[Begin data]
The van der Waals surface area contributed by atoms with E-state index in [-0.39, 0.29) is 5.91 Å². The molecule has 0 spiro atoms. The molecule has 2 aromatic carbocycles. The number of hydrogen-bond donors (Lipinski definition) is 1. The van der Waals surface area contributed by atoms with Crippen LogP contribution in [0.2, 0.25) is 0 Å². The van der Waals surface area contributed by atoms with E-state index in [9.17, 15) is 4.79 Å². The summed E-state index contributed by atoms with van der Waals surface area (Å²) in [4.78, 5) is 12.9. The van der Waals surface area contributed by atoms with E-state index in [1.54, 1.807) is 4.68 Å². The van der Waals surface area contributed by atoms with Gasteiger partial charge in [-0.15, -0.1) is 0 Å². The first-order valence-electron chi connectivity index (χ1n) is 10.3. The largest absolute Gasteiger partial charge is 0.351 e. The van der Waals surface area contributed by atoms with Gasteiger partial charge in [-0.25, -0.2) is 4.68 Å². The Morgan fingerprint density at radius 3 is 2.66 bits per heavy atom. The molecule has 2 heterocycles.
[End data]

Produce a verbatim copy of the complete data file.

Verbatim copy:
The van der Waals surface area contributed by atoms with E-state index in [-0.39, 0.29) is 5.91 Å². The molecule has 0 spiro atoms. The molecule has 2 aromatic carbocycles. The number of hydrogen-bond donors (Lipinski definition) is 1. The van der Waals surface area contributed by atoms with Crippen LogP contribution in [0.2, 0.25) is 0 Å². The van der Waals surface area contributed by atoms with E-state index in [9.17, 15) is 4.79 Å². The summed E-state index contributed by atoms with van der Waals surface area (Å²) in [4.78, 5) is 12.9. The van der Waals surface area contributed by atoms with E-state index in [1.54, 1.807) is 4.68 Å². The van der Waals surface area contributed by atoms with Gasteiger partial charge in [-0.15, -0.1) is 0 Å². The first-order valence-electron chi connectivity index (χ1n) is 10.3. The largest absolute Gasteiger partial charge is 0.351 e. The van der Waals surface area contributed by atoms with Gasteiger partial charge in [-0.25, -0.2) is 4.68 Å². The Morgan fingerprint density at radius 3 is 2.66 bits per heavy atom. The molecule has 2 heterocycles.